Enacted in 2012, the bill made it “unlawful for a person to knowingly advertise, describe, label or offer for sale chile peppers as NM chile … unless the chile peppers … were grown in NM.” This law defines “New Mexico chile” as “capsicum annuum, which includes all types of peppers such as jalapenos, Italian sweet peppers, yellow hots, etc. The law allows for 5% of non-New Mexican chile to be included.

Most of the small-scale chile growers, family farmers, and backyard growers do not describe their chile as “New Mexican.”  It is named for region where it is grown, as the soils dictate the taste and that is what makes our chiles so special.

So, the NMCA came back to the 2013 legislature and amended the Chile Act, now called “Expanding the Violations of the NM Chile Advertising Act”. This bill now criminalizes any grower who uses the name of any city (e.g. Española), town, county, village, pueblo, mountain (e.g. Sandia ), river (e.g.  Rio Grande ) or other geographic feature or features located in NM, unless they are registered with the NM Department of Agriculture.

Why should we have to register with the NMDA to grow our own food?

 In 2014, the New Mexico Chile Association (NMCA) trademarked the words “New Mexico Certified Chile™” and logo.


This black logo is for use ONLY by members of the NMCA.

Every purchase of a chile product with this label gives money to the companies that are trying to take away our rights to all of our seeds, not only chile. 

Boycott these products!

At local restaurants, ask them whose chile they use.  Tell them

about the NMCA’s efforts to take away our freedom to plant.

  • Go to your local farmers’ markets and purchase your chile directly from local farmers.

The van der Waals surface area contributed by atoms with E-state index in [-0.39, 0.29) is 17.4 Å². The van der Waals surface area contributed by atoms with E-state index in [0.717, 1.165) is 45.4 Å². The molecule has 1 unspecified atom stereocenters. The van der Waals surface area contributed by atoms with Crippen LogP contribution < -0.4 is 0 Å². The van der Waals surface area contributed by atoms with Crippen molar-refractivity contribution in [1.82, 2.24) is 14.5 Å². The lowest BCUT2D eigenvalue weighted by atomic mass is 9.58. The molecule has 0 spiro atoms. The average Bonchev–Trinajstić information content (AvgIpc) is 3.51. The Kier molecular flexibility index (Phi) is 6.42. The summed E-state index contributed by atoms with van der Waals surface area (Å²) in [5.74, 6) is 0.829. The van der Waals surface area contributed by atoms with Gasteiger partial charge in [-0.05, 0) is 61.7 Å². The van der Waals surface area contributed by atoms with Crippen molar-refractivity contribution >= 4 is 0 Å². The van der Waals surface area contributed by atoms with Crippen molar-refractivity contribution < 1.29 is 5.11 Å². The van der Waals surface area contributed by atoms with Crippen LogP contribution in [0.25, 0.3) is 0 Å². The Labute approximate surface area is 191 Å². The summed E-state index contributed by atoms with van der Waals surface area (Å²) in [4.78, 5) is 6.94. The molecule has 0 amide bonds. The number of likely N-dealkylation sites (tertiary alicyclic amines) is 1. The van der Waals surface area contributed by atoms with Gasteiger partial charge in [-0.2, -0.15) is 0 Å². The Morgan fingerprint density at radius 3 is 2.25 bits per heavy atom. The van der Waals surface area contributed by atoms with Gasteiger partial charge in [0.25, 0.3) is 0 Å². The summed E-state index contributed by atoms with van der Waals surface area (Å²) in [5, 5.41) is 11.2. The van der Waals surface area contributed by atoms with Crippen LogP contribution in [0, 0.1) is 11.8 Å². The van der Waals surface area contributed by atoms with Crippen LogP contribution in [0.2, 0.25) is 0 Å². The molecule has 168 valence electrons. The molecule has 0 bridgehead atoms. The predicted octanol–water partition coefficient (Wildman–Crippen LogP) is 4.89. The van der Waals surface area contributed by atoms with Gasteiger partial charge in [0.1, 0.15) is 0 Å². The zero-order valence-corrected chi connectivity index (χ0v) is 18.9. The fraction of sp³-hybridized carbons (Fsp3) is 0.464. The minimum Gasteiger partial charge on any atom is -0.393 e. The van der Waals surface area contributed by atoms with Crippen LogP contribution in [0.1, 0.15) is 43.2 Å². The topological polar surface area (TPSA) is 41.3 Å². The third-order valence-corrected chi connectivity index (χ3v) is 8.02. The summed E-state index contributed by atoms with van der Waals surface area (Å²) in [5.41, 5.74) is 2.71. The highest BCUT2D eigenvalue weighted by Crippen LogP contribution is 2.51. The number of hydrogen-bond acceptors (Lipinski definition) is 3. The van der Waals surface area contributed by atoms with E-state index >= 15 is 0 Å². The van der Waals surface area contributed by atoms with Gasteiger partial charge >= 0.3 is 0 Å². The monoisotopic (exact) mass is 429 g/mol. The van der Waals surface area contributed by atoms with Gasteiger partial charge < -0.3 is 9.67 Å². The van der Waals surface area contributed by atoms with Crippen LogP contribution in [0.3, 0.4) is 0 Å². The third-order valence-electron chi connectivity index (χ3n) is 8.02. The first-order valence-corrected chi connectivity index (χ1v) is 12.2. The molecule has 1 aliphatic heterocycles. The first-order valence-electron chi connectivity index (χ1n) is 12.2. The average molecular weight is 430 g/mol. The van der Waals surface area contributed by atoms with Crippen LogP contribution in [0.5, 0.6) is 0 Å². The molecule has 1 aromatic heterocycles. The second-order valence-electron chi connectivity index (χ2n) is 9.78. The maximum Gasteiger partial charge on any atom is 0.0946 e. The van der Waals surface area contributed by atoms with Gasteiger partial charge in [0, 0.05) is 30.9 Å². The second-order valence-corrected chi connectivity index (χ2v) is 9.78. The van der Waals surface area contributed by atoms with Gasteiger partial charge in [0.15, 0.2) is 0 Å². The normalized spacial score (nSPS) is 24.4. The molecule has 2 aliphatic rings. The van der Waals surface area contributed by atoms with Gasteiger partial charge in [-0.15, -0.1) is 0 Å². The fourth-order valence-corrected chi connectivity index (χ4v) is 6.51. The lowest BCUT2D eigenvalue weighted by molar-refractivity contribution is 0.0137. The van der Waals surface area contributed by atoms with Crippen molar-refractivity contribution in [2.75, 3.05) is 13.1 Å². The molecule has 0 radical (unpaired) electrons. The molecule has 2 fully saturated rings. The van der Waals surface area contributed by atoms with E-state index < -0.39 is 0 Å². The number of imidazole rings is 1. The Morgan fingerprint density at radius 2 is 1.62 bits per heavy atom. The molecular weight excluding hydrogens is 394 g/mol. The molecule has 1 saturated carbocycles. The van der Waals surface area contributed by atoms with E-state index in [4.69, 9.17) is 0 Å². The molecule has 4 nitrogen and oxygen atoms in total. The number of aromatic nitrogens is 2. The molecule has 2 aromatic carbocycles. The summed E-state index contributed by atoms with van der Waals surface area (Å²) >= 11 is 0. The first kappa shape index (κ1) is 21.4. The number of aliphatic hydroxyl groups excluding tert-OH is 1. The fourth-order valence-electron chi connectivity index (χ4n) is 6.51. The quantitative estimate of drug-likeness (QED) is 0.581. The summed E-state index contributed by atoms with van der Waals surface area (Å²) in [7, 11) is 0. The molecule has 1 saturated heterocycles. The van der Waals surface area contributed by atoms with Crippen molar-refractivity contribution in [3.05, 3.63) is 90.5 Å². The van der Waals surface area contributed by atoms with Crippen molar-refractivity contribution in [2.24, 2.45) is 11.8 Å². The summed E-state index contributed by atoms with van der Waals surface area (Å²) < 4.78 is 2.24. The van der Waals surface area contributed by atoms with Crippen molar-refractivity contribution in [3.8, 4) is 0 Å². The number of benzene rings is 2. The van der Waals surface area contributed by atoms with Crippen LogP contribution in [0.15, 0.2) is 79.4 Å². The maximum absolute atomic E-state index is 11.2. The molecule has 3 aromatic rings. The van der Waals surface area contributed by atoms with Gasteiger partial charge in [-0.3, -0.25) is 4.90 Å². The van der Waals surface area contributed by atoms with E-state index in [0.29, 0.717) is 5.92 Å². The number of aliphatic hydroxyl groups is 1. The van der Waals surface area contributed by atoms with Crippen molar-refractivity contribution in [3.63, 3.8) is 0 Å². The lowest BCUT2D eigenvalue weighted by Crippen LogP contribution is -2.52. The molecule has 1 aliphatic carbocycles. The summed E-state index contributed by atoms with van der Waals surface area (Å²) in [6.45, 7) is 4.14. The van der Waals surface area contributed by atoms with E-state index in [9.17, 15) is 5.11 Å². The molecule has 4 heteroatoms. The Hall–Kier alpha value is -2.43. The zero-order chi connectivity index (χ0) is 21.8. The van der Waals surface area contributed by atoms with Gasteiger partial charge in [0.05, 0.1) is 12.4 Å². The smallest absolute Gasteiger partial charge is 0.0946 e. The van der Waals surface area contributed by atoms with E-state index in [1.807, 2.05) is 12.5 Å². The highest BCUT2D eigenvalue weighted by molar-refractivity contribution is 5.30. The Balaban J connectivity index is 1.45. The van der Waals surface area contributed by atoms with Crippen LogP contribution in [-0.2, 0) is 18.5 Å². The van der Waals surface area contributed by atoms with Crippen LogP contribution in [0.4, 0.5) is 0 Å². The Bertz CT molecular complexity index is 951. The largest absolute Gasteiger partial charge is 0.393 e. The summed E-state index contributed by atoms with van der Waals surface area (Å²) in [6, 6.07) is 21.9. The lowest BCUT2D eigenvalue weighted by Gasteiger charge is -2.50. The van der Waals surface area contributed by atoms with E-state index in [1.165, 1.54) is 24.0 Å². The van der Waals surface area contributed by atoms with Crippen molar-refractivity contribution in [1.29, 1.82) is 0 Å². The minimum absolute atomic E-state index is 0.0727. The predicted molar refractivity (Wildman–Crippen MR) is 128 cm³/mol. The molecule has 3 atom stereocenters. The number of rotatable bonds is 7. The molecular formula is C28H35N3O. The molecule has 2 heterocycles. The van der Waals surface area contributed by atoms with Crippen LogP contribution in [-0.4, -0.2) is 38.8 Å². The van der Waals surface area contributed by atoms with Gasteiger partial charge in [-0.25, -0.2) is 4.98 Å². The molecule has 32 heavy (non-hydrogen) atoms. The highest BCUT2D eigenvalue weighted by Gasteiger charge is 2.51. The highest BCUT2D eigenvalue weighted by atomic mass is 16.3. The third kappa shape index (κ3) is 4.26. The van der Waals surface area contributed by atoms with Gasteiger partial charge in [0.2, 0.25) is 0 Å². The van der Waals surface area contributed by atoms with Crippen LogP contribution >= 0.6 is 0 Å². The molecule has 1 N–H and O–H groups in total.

• Ask them if they are members of the NM Chile Association. If so, tell them why you will not purchase chile products from them.
  • Support farmers who support our right to take responsibility for how we feed ourselves and care for our natural community.


Public Posture of NMCA

All these legislative efforts are blocks in an entire construct of laws designed to control who owns chile, and now all seeds, and to regulate how they are grown, shared or sold.

NMSU is developing a genetically engineered chile for the NMCA, using traits from our landrace chiles. NMSU receives funding (on behalf of the NMCA), will own the seed patent (on genes taken from the public domain), regulates and knows the location of chile farmers (through enforcement of the NM Chile Act by NMDA), and certifies the seed (NMSU Seed Certification Office).

It is wrong to use taxpayer money to prop up one troubled industry at the expense of local viable economies. The NMCA should not be functioning as a governmental entity, nor should they be using taxpayer money to regulate other businesses. The NMCA is an association for private business and has no right to determine laws that affect other businesses or businesspeople. The NM Department of Agriculture should not be functioning as an enforcement arm of the NMCA.

The net effect of these laws is that lobbyists have moved into the legislative and regulatory bodies of government and are using taxpayer money to do so. Efforts to trademark and further commodify a staple food crop should never come at the expense of a successful and healthy way of life.


Boycott New Mexico Certified Chile!

Boycott chile products from the New Mexico Chile Association members!

 [1] Other co-sponsors included:

  • Larry A. Larrañaga, (R – Bernalillo)
  • Harry Garcia (D – Bernalillo, Cibola, McKinley, Socorro, San Juan, Valencia)
  • Candy Spence Ezzell (R – Chaves)
  • Dennis J. Roch (R – Colfax, Curry, Harding, Quay, Roosevelt, San Miguel, Union)
  • George Dodge, Jr. (D – Curry, DeBaca, Guadalupe, Roosevelt, San Miguel)
  • Rick Little (R – Doña Ana and Otero)
  • Candie G. Sweetser (D – Grant, Hidalgo & Luna)
  • Sharon Clahchischilliage (R – San Juan County)

[2]                  “SECTION 2. A new section of the New Mexico Seed Law is enacted to read:

            “[NEW MATERIAL] STATE PREEMPTION.–Except as otherwise authorized in Chapter 76, Article 10 NMSA 1978, a city, county or other political subdivision of the state or a home rule municipality or county shall not adopt or continue in effect any ordinance, rule, regulation or statute regulating agricultural or vegetable seeds, including the cultivation…”